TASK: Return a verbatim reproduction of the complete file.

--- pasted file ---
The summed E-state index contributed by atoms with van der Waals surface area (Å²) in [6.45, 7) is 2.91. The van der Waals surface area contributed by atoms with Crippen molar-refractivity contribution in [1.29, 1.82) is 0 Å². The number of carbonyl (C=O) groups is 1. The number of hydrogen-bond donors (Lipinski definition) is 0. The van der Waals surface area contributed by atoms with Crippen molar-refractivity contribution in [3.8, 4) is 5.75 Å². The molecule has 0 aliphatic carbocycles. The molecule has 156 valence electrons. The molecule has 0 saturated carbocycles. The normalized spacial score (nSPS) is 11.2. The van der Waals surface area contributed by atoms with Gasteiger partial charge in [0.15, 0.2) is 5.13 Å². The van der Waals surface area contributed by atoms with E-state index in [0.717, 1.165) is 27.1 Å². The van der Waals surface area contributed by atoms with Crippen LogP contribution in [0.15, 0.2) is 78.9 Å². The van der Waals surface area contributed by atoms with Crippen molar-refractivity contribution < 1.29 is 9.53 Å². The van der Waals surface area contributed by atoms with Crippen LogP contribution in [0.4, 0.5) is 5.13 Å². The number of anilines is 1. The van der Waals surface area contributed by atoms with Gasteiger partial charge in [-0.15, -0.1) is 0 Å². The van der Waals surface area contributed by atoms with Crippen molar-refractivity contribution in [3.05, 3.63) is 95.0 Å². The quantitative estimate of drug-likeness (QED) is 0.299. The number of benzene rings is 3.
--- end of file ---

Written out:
The summed E-state index contributed by atoms with van der Waals surface area (Å²) in [6.45, 7) is 2.91. The van der Waals surface area contributed by atoms with Crippen molar-refractivity contribution in [1.29, 1.82) is 0 Å². The number of carbonyl (C=O) groups is 1. The number of hydrogen-bond donors (Lipinski definition) is 0. The van der Waals surface area contributed by atoms with Crippen molar-refractivity contribution in [3.8, 4) is 5.75 Å². The molecule has 0 aliphatic carbocycles. The molecule has 156 valence electrons. The molecule has 0 saturated carbocycles. The normalized spacial score (nSPS) is 11.2. The van der Waals surface area contributed by atoms with Gasteiger partial charge in [0.15, 0.2) is 5.13 Å². The van der Waals surface area contributed by atoms with E-state index in [0.717, 1.165) is 27.1 Å². The van der Waals surface area contributed by atoms with Crippen LogP contribution in [0.15, 0.2) is 78.9 Å². The van der Waals surface area contributed by atoms with Crippen molar-refractivity contribution < 1.29 is 9.53 Å². The van der Waals surface area contributed by atoms with Crippen LogP contribution in [0.4, 0.5) is 5.13 Å². The number of anilines is 1. The van der Waals surface area contributed by atoms with Gasteiger partial charge in [-0.15, -0.1) is 0 Å². The van der Waals surface area contributed by atoms with Crippen molar-refractivity contribution in [3.05, 3.63) is 95.0 Å². The quantitative estimate of drug-likeness (QED) is 0.299. The number of benzene rings is 3.